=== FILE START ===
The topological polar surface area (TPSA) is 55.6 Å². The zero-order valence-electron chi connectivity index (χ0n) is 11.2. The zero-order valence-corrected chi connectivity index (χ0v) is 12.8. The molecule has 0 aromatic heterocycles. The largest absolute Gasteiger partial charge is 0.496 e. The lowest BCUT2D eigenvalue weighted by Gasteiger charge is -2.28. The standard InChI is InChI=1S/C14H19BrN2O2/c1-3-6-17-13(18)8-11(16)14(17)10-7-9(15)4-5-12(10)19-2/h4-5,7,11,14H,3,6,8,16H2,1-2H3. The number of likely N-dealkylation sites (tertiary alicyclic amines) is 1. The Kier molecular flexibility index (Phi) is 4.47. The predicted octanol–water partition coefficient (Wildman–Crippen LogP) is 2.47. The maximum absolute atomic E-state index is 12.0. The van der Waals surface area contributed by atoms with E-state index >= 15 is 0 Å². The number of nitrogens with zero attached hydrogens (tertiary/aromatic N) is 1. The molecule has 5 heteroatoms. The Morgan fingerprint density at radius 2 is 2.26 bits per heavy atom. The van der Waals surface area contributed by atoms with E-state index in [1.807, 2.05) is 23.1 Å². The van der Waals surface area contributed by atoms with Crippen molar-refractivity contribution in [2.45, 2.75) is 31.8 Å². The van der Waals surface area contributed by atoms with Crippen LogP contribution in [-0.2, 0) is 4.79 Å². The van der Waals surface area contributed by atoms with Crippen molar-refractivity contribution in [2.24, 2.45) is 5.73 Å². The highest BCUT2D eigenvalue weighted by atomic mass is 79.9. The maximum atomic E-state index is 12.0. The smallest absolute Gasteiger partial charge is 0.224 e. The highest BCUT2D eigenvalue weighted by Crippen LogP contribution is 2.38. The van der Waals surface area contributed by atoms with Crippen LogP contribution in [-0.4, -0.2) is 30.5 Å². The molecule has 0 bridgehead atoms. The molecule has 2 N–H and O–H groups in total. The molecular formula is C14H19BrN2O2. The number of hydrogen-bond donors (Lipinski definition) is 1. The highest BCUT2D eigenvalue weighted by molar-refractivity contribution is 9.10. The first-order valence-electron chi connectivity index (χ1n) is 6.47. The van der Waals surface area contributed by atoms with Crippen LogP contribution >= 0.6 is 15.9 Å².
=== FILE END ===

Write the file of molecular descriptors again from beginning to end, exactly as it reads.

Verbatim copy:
The topological polar surface area (TPSA) is 55.6 Å². The zero-order valence-electron chi connectivity index (χ0n) is 11.2. The zero-order valence-corrected chi connectivity index (χ0v) is 12.8. The molecule has 0 aromatic heterocycles. The largest absolute Gasteiger partial charge is 0.496 e. The lowest BCUT2D eigenvalue weighted by Gasteiger charge is -2.28. The standard InChI is InChI=1S/C14H19BrN2O2/c1-3-6-17-13(18)8-11(16)14(17)10-7-9(15)4-5-12(10)19-2/h4-5,7,11,14H,3,6,8,16H2,1-2H3. The number of likely N-dealkylation sites (tertiary alicyclic amines) is 1. The Kier molecular flexibility index (Phi) is 4.47. The predicted octanol–water partition coefficient (Wildman–Crippen LogP) is 2.47. The maximum absolute atomic E-state index is 12.0. The van der Waals surface area contributed by atoms with E-state index >= 15 is 0 Å². The number of nitrogens with zero attached hydrogens (tertiary/aromatic N) is 1. The molecule has 5 heteroatoms. The Morgan fingerprint density at radius 2 is 2.26 bits per heavy atom. The van der Waals surface area contributed by atoms with E-state index in [1.807, 2.05) is 23.1 Å². The van der Waals surface area contributed by atoms with Crippen molar-refractivity contribution in [2.45, 2.75) is 31.8 Å². The van der Waals surface area contributed by atoms with Crippen LogP contribution in [-0.2, 0) is 4.79 Å². The van der Waals surface area contributed by atoms with Crippen molar-refractivity contribution in [2.24, 2.45) is 5.73 Å². The highest BCUT2D eigenvalue weighted by atomic mass is 79.9. The maximum atomic E-state index is 12.0. The smallest absolute Gasteiger partial charge is 0.224 e. The highest BCUT2D eigenvalue weighted by Crippen LogP contribution is 2.38. The van der Waals surface area contributed by atoms with Crippen LogP contribution in [-0.4, -0.2) is 30.5 Å². The molecule has 0 bridgehead atoms. The molecule has 2 N–H and O–H groups in total. The molecular formula is C14H19BrN2O2. The number of hydrogen-bond donors (Lipinski definition) is 1. The highest BCUT2D eigenvalue weighted by molar-refractivity contribution is 9.10. The first-order valence-electron chi connectivity index (χ1n) is 6.47. The van der Waals surface area contributed by atoms with Crippen LogP contribution >= 0.6 is 15.9 Å².